Understanding Solid State Drives

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Solid state drives or SSD’s have slowly been taking over the duties that previous Hard disk drives or HDD’s. But most consumers wouldn’t know the difference other than knowing that SSD’s are much faster and are the new tech in storage drives. But how does SSD really work? Here are some things you need to know in order to understand.

What’s behind the change?

Speed is essentially the main reason for the transition from HDD to SDD. Traditional hard drives are made with a metal platter that spins at very fast speeds. An actuator arm with read/write heads attached at one end moves and positions above the spinning platter to read or write information. The moving parts put a limit on how fast hard drives work.

The latency, or the time interval or delay between input and response in a system, is quite large. For comparison, the latency for hard disk drives  are measured in milliseconds while latency in CPU’s are measured in nonoseconds. With a millisecond equivalent to a million nanoseconds, the difference can eventually affect the efficient performance of  newer computers. That is the main reason why there needs to be a faster and more efficient storage. Hence, the arrival of SSD’s.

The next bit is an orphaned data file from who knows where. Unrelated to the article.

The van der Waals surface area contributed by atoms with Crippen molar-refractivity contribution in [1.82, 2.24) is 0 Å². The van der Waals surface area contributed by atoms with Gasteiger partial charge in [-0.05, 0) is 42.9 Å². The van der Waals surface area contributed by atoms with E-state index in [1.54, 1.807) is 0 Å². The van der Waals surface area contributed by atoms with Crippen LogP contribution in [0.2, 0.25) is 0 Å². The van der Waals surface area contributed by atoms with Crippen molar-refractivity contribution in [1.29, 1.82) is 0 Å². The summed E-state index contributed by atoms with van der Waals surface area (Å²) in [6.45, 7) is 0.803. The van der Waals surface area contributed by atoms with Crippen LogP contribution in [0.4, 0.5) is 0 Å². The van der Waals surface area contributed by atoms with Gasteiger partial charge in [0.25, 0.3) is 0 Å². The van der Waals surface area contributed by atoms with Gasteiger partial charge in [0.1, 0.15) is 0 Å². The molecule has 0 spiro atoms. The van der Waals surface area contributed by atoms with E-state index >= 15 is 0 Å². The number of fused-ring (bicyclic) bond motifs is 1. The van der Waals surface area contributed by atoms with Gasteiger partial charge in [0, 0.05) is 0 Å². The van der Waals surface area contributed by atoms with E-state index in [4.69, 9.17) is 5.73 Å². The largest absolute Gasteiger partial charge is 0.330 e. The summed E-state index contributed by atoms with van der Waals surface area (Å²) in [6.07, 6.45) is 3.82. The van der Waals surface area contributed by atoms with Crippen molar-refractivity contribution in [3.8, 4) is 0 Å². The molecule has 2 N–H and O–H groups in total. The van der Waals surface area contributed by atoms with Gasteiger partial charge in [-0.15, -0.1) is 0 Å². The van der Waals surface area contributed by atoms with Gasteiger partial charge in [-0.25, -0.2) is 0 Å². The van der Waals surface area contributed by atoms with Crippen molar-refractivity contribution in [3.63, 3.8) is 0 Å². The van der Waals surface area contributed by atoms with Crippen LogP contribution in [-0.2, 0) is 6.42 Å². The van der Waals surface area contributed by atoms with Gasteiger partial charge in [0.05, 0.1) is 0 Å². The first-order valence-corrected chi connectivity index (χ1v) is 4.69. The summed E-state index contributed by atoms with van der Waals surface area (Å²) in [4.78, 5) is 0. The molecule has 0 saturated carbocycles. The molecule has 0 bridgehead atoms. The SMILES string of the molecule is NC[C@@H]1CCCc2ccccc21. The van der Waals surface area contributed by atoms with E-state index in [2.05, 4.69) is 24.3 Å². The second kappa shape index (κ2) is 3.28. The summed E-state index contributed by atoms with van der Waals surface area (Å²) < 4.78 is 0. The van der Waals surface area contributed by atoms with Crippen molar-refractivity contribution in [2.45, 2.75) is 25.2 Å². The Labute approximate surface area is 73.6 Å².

What are they?

Solid state drives or SSD’s store memory inside semiconductor chips. Compared to Hard disk drives or HDD’s, SSD’s do not rely on moving parts to store or transfer data. This makes them more stable in a way are not prone to  mechanical breakdown. They also are faster in terms of reading and writing memory. This makes it more ideal for the newer processors that are coming out. One of its disadvantages for now is that SSD’s are more expensive than  traditional hard disks. But as the technology captures the attention of manufactures, it may someday even the become the storage drive of choice for many people nowadays as the HDD will eventually go the way of the floppy disks of old.

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